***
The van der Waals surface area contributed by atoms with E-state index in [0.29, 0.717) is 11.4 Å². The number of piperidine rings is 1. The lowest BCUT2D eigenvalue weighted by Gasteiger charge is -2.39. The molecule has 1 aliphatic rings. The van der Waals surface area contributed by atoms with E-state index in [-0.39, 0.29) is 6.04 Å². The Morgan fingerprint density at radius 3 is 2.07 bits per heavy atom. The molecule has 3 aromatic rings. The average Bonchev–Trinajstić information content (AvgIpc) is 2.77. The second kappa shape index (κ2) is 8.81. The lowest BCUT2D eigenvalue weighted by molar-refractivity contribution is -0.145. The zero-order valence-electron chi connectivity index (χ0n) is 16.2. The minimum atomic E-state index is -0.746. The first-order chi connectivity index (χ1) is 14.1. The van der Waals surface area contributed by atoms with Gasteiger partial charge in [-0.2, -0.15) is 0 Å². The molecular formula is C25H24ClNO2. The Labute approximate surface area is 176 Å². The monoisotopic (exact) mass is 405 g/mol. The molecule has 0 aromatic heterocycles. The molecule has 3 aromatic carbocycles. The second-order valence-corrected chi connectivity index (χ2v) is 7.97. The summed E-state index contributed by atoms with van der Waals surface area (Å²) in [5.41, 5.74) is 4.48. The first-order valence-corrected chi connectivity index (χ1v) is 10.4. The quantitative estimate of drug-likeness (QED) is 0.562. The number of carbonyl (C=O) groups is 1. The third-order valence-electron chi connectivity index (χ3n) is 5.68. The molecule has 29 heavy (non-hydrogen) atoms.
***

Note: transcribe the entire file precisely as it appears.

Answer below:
The van der Waals surface area contributed by atoms with E-state index in [0.29, 0.717) is 11.4 Å². The number of piperidine rings is 1. The lowest BCUT2D eigenvalue weighted by Gasteiger charge is -2.39. The molecule has 1 aliphatic rings. The van der Waals surface area contributed by atoms with E-state index in [-0.39, 0.29) is 6.04 Å². The Morgan fingerprint density at radius 3 is 2.07 bits per heavy atom. The molecule has 3 aromatic rings. The average Bonchev–Trinajstić information content (AvgIpc) is 2.77. The second kappa shape index (κ2) is 8.81. The lowest BCUT2D eigenvalue weighted by molar-refractivity contribution is -0.145. The zero-order valence-electron chi connectivity index (χ0n) is 16.2. The minimum atomic E-state index is -0.746. The first-order chi connectivity index (χ1) is 14.1. The van der Waals surface area contributed by atoms with Gasteiger partial charge in [-0.2, -0.15) is 0 Å². The molecular formula is C25H24ClNO2. The Labute approximate surface area is 176 Å². The monoisotopic (exact) mass is 405 g/mol. The molecule has 0 aromatic heterocycles. The molecule has 3 aromatic carbocycles. The second-order valence-corrected chi connectivity index (χ2v) is 7.97. The summed E-state index contributed by atoms with van der Waals surface area (Å²) in [5.41, 5.74) is 4.48. The first-order valence-corrected chi connectivity index (χ1v) is 10.4. The quantitative estimate of drug-likeness (QED) is 0.562. The number of carbonyl (C=O) groups is 1. The third-order valence-electron chi connectivity index (χ3n) is 5.68. The molecule has 29 heavy (non-hydrogen) atoms.